Google Bans 151 Android Apps Related to Play Store SMS Scam Campaign

In the context: Avast is conducting a thorough investigation into the UltimaSMS premium fraudulent campaign. This campaign consisted of apps that could be downloaded from the Google Play Store. Once installed, these apps will ask you for your information to sign up for a premium service, which can cost you $ 40 per month.

Avast investigation disclosed 151 applications are associated with the UltimaSMS campaign. The first was Ultima Keyboard 3D Pro, after which the campaign was named. You can check the full list of apps at GitHub Avast

In total, users have downloaded fraudulent apps over 10.5 million times in over 80 countries, including the United States (170,000 downloads). Google has already blocked all 151 overlays from the Play Store, but has no way to remove them from the user’s device. Users of any of the listed applications should install them immediately.

Disguised as custom keyboards, QR code scanners, video and photo editors, spam call blockers, camera and game filters, these apps will check your phone location, IMEI and phone number to “determine which country code and language to use for fraud.”

After opening the app, users will be prompted to enter their phone number, and sometimes their email address, so that users can access the app’s advertising features. By providing their details, users will instead subscribe to premium SMS services, which cost up to $ 40 per month. If users try to access advertised app features, they will be offered more SMS subscriptions or the app will simply stop working.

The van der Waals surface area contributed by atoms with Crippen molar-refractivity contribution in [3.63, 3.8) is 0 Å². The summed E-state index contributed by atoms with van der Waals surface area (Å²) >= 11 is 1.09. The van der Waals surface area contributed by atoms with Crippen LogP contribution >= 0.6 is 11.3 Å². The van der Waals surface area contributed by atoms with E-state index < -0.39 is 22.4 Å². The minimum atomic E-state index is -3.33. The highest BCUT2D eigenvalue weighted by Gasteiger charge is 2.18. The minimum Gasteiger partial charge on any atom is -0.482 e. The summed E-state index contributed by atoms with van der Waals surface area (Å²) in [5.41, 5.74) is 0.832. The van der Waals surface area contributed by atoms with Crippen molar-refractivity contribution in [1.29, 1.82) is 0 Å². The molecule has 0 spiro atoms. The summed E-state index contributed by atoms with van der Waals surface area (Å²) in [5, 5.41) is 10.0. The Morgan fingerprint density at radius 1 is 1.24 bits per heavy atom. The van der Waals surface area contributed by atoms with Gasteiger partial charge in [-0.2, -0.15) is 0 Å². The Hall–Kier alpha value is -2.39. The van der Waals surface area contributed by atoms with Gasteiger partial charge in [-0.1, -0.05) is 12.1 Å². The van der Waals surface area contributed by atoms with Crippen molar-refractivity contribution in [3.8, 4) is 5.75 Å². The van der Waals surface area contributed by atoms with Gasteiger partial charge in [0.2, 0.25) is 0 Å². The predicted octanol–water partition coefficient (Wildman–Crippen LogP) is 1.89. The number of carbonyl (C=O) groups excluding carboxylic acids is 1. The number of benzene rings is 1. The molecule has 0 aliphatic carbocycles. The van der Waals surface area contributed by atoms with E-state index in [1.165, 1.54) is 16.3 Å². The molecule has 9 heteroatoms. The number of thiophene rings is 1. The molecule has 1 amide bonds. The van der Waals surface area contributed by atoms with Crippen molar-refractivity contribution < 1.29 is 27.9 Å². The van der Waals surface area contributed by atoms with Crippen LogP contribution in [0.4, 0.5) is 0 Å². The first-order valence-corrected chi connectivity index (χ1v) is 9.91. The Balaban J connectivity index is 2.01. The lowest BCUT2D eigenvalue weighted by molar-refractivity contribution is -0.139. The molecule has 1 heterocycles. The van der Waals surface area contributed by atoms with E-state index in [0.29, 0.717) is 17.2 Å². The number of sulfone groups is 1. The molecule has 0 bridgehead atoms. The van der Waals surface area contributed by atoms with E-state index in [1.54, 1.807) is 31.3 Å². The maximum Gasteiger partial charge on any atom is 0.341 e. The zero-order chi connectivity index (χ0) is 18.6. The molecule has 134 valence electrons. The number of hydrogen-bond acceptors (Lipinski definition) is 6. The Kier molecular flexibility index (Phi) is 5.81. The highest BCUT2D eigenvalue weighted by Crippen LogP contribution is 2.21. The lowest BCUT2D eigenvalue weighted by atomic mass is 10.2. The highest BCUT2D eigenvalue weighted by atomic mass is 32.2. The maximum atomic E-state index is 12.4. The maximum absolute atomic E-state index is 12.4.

Google has already run several Play Store cleanups in the past, removing apps infected with Windows malware and adware, and even harassing apps.

As Android malware becomes more prevalent, Google should be stricter on the apps that make up its platform. Unlike Apple, which is known for thoroughly testing all apps before uploading them to the App Store, Google’s app review process is faster, easier to navigate, and less complicated. In comparison, Apple can take up to a week before an app is deemed safe to use, whereas Google usually takes less than two days.

It may be time for Google to change its process by opting for a more robust and secure approach to ensure that its users are safe from these nefarious apps.

Image Credit: Android Denny Mueller, Smartphone Author: Andrew M

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